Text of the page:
Thus with one fateful Supreme Court decision, homosexual marriage became the law of nation, and never in US history has a civil right, once granted by the Supreme Court, been rescinded. To see how long lasting even the most dubious of newly created civil rights can be, we only have to look to the 1973 SCOTUS Roe vs. Wade decision that created the now 44 year old right to obtain a legal abortion out of thin air. In a similar manner it is very unlikely that we will see homosexual marriage made illegal again in our lifetimes. Perhaps even worse, a recent poll by the highly respected Pew organization indicated that popular support for homosexual marriage continues to grow with 55% of Americans now saying they support gay marriage and even more disturbingly, the level of support rises to 71% among the millennials who represent the future of this nation. Additionally, those who still oppose gay marriage are already being openly called “bigots” by mainstream America and we have seen ordinary Americans who work in both the private and public sectors lose their employment and even their businesses and savings because of a refusal to participate in homosexual marriages or call them good. Even churches and ministers are no longer exempt from cultural and legal pressure as states like Massachusetts are quickly moving to force churches to accept the gay agenda or face legal action.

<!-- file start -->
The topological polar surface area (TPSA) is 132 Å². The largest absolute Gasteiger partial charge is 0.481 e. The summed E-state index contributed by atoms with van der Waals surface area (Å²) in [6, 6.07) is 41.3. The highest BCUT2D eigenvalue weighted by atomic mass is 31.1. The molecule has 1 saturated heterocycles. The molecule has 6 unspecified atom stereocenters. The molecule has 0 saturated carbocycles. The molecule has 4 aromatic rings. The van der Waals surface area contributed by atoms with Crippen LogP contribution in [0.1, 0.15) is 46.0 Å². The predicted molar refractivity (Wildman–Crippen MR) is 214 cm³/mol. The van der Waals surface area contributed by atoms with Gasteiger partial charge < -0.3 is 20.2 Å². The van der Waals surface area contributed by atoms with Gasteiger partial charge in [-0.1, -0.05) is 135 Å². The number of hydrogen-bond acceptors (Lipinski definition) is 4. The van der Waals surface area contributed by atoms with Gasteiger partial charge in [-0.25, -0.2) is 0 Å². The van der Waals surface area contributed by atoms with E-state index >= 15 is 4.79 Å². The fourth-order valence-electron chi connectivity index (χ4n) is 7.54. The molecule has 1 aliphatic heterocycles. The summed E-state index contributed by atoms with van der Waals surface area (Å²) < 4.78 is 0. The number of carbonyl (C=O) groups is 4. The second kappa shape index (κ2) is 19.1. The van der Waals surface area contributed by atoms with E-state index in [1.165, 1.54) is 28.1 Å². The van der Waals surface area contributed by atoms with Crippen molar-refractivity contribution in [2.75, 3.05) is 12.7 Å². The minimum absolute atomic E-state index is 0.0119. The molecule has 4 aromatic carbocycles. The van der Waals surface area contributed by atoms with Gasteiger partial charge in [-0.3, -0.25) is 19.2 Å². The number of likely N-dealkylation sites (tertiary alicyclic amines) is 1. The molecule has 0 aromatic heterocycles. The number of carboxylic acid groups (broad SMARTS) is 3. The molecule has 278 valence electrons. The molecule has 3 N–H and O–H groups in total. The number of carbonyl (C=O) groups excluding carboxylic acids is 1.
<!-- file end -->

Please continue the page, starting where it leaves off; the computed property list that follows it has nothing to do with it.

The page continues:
Therefore, as a denomination, we need to come to terms with at least four facts:
1) Same-Sex marriage will likely be legal in the USA for decades, if not generations to come.
2) Opposition to homosexual marriage is likely to become as odious to the American public as opposition to mixed race marriages, and not substantially different in their minds. In fact, we already see this happening.
3) The legal challenges to our right to refuse to conduct, approve of, recognize or host homosexual marriages are likely to increase exponentially over the coming years.
4) Those churches that refuse to conduct homosexual marriages will almost certainly eventually lose their right to conduct marriages as agents of the state. In other words while we will still be able to pronounce people man and wife, “By virtue of the authority committed unto me by the church of Christ” we will no longer be able to add, “and the law of the state.”